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The University of Rochester has big plans for the next five years.
Its board approved a new strategic plan in October that aims to improve the quality of education in all of its schools, strengthen its standing among research universities and make significant investments in the burgeoning field of data science.
President Joel Seligman said this week that the new five-year plan is intended to strike a balance. The university wants to focus on a small number of specific goals but be aggressive in attacking them.
"You have to aim high, as I like to say. It's an exciting time at the university with real momentum and a very excited faculty, and my job is to get the resources they deserve and to get students the resources they deserve," Seligman said.
The plan outlines a path of growth for the university, one that recognizes its place as a center of innovation, creativity and training for the next generation of leaders.
Much of this growth will build on the foundation UR has established through investments in its academic programs, and it dovetails with a greater number of international students seeking higher education in the United States.
"Our opportunity in the 21st century is to accelerate our progress by building on our greatest strengths-our faculty, our outstanding academic departments and schools, and our multidisciplinary programs," the plan states. The challenge is to "harmonize these strengths with our resources."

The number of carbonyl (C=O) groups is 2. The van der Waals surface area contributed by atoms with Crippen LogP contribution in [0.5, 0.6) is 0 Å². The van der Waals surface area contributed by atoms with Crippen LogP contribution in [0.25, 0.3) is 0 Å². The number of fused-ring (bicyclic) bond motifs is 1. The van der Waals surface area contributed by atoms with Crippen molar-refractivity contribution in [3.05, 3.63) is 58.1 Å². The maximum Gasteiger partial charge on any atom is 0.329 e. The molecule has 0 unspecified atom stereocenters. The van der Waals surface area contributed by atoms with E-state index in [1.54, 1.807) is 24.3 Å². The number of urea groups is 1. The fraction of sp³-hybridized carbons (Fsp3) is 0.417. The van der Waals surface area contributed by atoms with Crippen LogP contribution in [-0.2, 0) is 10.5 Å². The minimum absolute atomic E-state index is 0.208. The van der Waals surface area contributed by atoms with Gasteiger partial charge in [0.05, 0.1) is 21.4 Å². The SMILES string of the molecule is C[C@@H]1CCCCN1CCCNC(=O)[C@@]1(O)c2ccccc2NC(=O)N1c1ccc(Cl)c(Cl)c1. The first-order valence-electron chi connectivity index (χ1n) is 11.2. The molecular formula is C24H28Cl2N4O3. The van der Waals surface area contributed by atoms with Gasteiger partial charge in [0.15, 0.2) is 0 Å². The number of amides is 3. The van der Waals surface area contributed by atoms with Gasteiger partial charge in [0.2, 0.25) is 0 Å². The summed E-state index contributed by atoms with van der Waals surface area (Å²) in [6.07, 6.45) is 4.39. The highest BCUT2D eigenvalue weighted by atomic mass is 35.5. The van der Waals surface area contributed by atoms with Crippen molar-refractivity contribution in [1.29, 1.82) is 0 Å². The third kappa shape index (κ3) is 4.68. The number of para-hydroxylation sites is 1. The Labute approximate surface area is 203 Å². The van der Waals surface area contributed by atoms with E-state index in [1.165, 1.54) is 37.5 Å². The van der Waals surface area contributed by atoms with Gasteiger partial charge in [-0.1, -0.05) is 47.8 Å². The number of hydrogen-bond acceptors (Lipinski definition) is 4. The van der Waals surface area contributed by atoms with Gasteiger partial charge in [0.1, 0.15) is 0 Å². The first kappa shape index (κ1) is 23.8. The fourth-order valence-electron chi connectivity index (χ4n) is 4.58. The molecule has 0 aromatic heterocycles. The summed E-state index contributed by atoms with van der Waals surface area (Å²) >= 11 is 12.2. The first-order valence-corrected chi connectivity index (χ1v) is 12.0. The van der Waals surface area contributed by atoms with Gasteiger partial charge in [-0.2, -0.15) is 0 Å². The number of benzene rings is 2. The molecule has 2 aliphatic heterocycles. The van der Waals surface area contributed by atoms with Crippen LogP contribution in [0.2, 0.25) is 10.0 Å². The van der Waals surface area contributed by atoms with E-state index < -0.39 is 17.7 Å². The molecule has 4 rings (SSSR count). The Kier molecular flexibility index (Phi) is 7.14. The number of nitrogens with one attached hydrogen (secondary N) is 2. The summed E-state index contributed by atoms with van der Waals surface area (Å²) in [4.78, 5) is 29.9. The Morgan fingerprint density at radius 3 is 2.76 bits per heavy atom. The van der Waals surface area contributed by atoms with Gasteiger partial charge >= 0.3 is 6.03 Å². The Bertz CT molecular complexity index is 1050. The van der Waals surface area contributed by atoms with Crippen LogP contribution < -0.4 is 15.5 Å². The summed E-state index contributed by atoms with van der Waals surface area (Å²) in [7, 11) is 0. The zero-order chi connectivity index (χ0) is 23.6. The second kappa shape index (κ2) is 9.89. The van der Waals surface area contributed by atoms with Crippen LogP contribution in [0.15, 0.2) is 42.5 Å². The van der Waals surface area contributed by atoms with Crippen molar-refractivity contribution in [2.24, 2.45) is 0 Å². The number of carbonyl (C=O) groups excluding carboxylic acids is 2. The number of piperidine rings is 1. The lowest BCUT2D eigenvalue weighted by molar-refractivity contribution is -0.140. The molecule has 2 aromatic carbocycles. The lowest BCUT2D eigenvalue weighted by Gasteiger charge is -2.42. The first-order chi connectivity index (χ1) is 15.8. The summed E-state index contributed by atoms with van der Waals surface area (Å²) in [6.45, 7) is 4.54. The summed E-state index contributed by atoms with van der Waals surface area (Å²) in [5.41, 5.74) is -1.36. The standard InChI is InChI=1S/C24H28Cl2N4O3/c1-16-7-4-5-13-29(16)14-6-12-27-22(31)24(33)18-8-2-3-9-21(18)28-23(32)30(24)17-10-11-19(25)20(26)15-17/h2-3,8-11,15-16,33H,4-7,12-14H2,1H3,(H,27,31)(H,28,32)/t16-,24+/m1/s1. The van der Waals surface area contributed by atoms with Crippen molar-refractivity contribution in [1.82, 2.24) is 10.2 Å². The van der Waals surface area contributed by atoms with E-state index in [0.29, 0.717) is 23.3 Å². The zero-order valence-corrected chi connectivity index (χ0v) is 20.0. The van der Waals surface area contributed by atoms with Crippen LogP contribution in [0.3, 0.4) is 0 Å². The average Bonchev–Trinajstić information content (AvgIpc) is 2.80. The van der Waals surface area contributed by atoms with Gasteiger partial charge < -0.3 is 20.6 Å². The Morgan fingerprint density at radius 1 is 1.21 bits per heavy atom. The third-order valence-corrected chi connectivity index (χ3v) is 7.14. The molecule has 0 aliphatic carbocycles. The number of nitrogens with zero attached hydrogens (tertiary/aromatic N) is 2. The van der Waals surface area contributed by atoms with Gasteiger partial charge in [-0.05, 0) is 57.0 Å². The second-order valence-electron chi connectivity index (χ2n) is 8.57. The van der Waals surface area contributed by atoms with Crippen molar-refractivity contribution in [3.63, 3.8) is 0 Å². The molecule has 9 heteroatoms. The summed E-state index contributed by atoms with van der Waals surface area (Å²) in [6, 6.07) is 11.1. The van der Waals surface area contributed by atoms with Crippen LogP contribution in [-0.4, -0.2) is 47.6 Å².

The university has close to 2,500 faculty members and more than 10,000 students in seven schools. The plan says both faculty and student body will grow.
The university intends throughout the next five years to focus on enhanced support for its faculty and students and to develop additional support for existing and future programs.
The strategic plan aims for the university to continue into the digital age with full force. UR has already implemented new data systems to reach out to alumni and aid in research, and significant investments are planned.
The emerging field of big data will present an opportunity for UR, Seligman said. An estimated 90 percent of the world's data has been generated in the past two years, the report notes, and the university is responding to the challenge of collecting and interpreting this data with greater investments in the discipline of data science.
Several universities and research institutions are moving into the field, but Seligman intends UR to be a leader.
"One very high, if not the highest, university priority is in data science, and I will move heaven and earth to get that done as quickly as I can," Seligman said. "That will involve fundraising and money for some academic programs."
UR has already made headway in this field. In 2008 it created the Center for Integrated Research Computing through a collaboration between its River Campus and Medical Center. More work is planned.